Today’s piece is by Kyle Weik, Fargo local and indie game maker. He’s the co-creator of popular woodland survival game On My Own, which reached 100,000 users in under a month after launch. On My Own will hit XBox One by the end of this year.
On April 29-30, the On My Own team was invited to the third annual Glitchcon, a two day event in Minneapolis that showcases game development in the upper midwest region. Glitchcon is put on by GLITCH, a non-profit group based in Minneapolis that serves to cultivate the digital games community.
The first night of Glitchcon was focused on the Minnecade expo, where from 7pm-1am attendees could explore the beautiful McNamara Alumni Center at the University of Minnesota, and play over 20 different games from around the region. The show floor was darkened, with the flashing of each game being projected onto a screen being the main source of light, making for a rich sensory experience.
I was posted in the corner of the expo, stickers and business cards in hand, as attendees slowly made their way over to check out what the Fargo scene had to offer in our game On My Own (OMO). It was my first experience being at a large event showcasing OMO, so it was quite surreal as I observed groups of people watch while players attempt to survive the world of OMO.
I unfortunately was bound to manning my post as the only steward of the OMO project at Glitchcon most of the time, but was grateful when other game makers made their way over to introduce themselves and chat. It was a highlight to meet other creatives and discuss the art and design that went into the game.
I did eventually get the chance to make a sweep across the Minnecade show floor. Virtual reality, multiplayer action, puzzle, and adventure games were some of the genres represented. I ended up having a great conversation with a 3D artist working on Everend, a game about an owl exploring a sprawling cave, solving puzzles in order to navigate the stalactite labyrinth. At 1 am, we finally cleaned up and headed out to prepare for the next day.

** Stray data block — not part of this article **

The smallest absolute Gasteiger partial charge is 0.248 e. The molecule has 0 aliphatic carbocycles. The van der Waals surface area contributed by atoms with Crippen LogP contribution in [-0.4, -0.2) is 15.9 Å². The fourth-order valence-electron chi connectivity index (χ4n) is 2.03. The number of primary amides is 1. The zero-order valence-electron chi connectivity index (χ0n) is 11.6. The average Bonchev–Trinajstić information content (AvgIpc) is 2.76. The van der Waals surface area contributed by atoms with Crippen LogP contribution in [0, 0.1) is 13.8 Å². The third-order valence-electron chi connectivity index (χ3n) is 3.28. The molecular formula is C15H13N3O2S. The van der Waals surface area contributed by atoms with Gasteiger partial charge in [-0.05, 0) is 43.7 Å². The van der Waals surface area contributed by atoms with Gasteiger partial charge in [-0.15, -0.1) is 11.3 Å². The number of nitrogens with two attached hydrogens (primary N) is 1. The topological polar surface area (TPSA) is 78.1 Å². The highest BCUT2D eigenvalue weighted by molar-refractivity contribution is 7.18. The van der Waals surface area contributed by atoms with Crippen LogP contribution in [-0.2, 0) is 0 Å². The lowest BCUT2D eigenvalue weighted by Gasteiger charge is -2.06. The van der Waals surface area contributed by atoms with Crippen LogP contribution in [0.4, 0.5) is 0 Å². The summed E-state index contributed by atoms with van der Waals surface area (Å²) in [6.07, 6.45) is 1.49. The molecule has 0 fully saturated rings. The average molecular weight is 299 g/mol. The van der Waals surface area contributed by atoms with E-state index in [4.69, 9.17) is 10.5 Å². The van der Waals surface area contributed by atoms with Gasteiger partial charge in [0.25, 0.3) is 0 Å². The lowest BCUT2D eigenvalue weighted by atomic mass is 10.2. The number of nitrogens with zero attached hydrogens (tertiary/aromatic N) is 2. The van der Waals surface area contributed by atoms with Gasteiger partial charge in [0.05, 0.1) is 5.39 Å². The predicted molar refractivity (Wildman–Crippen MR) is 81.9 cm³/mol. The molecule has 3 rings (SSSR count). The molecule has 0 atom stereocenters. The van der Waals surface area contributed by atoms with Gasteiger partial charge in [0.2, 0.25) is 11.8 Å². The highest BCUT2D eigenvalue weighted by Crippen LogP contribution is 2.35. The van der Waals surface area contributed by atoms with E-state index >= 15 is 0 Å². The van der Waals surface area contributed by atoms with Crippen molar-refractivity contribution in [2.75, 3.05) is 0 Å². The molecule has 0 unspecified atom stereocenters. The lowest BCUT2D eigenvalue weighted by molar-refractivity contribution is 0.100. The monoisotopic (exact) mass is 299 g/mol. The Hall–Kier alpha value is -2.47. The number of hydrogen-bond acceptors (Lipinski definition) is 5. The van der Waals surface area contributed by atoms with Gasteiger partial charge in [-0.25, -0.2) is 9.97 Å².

Day two of Glitchcon was focused on event sessions, that ran from the morning into the afternoon. Attendees were able to choose which sessions they’d be interested in from a list that included interactive classes on creating retro pixel art, utilizing the physics in the Unity game engine, discussions on gender in game dev culture, and even entrepreneurial sessions like how to work on a small team, SEO, marketing and pitching your project.The keynote speaker was Bill Heinemann, a programmer who worked on the original Oregon Trail.
Upon entering the McNamara center for my first session, I ran into Fargo transplant and champion of the game maker scene, Corey Cliett of NerdQ. He had just arrived on the scene that morning, so I linked him up with the founder of the Midwest Game Developers, a Facebook group connecting developers in the region.
Most of the sessions I attended focused on marketing, as that’s where we are with the OMO project, but I did attend an interesting panel discussion called Parallels: a Conversation Between Creative Mediums. The panelists were all creatives coming from different mediums but all involved in digital games, whether it be the music, or creating interactive experiences to be played in art galleries. Discussion tread into topics about digital games influence on culture, and it’s place in the art world.
Glitchcon ended late in the afternoon, with some awards given out to developers, and some inspiring talks from speakers pulled from the game maker scene. This being only the third year of Glitchcon, I was impressed and inspired by the team at GLITCH for being regional visionaries in the game maker community. They bring an air of professionalism and legitimacy to the scene, rallying together game makers and providing opportunities to strengthen those relationships.
Learn more about On My Own here.
Join the game-makers here in Fargo at monthly Fargo Game-Maker’s meet-up! The next meet-up is on May 18, 6:00 PM at the Prairie Den.